Too many new photographers overly focus on the hardware. But it should be abundantly clear by now that you could use a $2,000 camera while a professional used an iPhone. And the professional would still take better pictures without any post-processing. Let her do a bit of editing, and it wouldn’t even be close.
While the hardware is fun to play with, it is not the heart of making great pictures. To paraphrase the Gunslinger, you don’t aim with your hand. You aim with your eye. You do not shoot with your hand. You shoot with your mind.
Great photography is less about what’s in your hand, and more about what you see, and how well you translate what you feel into what you do. You fine-tune your eye with practice. And you fine-tune your mind with knowledge. Using stand-alone hardware, you are going to have to know things like how to change your camera’s shutterspeed. You will also need to understand aperture and exposure.
But regardless of hardware, you are going to need to know a little about the type of photo you are trying to take. There are three types you need to know about regardless of skill level. Here are the three, and how to make the best of them:
Taking a good selfie while traveling alone is one of the toughest shots you will do. It is also one of the most common. Your best friend will be the much-maligned selfie stick. True fact: Your arm is simply not long enough to get the job done.
Getting the background is part of what makes a good travel selfie. You can take a great picture of the landscape. But the point of the selfie is to show that you were there. What you don’t want to do if you can help it is hand over your $2,000 DSLR to a perfect stranger and have them run off with it.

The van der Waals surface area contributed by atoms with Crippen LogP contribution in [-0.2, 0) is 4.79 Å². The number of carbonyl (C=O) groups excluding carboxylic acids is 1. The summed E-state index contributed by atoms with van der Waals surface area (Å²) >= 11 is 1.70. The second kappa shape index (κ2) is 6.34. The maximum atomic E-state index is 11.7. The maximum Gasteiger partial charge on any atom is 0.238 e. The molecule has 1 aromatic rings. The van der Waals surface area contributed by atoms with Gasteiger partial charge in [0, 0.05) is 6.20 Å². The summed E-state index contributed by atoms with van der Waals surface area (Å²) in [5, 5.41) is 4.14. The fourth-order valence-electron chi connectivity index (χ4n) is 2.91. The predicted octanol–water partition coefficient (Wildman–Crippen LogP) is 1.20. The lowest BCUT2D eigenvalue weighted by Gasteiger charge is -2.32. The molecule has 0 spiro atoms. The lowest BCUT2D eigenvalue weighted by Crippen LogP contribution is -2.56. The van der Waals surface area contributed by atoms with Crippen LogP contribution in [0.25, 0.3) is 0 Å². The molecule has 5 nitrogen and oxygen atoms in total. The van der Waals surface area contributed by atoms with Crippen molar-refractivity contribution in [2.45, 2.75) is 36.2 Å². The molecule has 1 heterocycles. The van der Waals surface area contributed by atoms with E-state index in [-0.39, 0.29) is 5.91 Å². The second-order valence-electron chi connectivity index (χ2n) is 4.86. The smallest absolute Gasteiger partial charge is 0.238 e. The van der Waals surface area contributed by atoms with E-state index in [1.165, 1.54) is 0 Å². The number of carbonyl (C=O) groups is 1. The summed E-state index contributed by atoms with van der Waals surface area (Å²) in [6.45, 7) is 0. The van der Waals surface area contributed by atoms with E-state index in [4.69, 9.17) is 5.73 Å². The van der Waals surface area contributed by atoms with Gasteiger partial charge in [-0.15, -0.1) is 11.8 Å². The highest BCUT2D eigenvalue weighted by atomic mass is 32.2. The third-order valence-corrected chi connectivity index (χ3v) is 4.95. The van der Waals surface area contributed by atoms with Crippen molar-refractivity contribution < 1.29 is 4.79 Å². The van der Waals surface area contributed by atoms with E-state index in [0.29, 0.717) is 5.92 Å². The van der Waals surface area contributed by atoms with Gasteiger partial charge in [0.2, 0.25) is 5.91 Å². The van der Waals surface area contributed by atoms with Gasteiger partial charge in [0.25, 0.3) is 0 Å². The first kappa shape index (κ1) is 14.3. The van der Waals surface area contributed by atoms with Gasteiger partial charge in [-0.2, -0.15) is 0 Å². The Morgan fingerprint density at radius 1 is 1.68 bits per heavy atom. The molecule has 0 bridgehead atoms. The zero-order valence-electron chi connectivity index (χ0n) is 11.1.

Two other suggestions are to set up a tripod and use the camera’s timer. The other thing you can do is put yourself in the bottom corner of the image. You don’t even need all of your head in it to make this type of thing work. What you don’t want to do is try to capture a full, scenic background with you in the center with your arm outstretched. Any of the above suggestions will make a better selfie.
The macro shot is among the most artistic and difficult shots you will do. A lot more detail is exposed when you are up close and personal. That said, what people most often get is a lot less detail because getting a good macro is a lot harder than it looks.
That flower may look like it is perfectly still when you are at a distance. But when you get right down in there, you will find that it is constantly moving. Then, there is the movement of your hand which is greatly magnified by being so close to the subject.
The key to a good macro is to brace yourself, or at least, the camera. Put your camera on a tripod. Or at least, use a monopod. If you are going freehand, plant your feet shoulder width and pin your elbows to your sides to reduce camera shake. Finally, squeeze, don’t press the shutter. The motion of the camera at the moment of capture is all it takes to ruin the macro.
It is almost impossible to take great low-light pictures with a smartphone, regardless of the brand. This is just one of those places where physics has its day. What low-light photography wants is a big sensor that can bring in as much light as possible. Avoid trying to get highly detailed images in low light. Also, avoid action unless what you are after is a picture with lots of blur.
Finally, use a flash provided it is a good one. A flash is less about making everything look bright, and more about proper color balance.
Take better pictures by getting to know the ins and outs of travel selfies, macros, and low-light situations. Timeless photos aren’t made with the camera. They are made with your heart.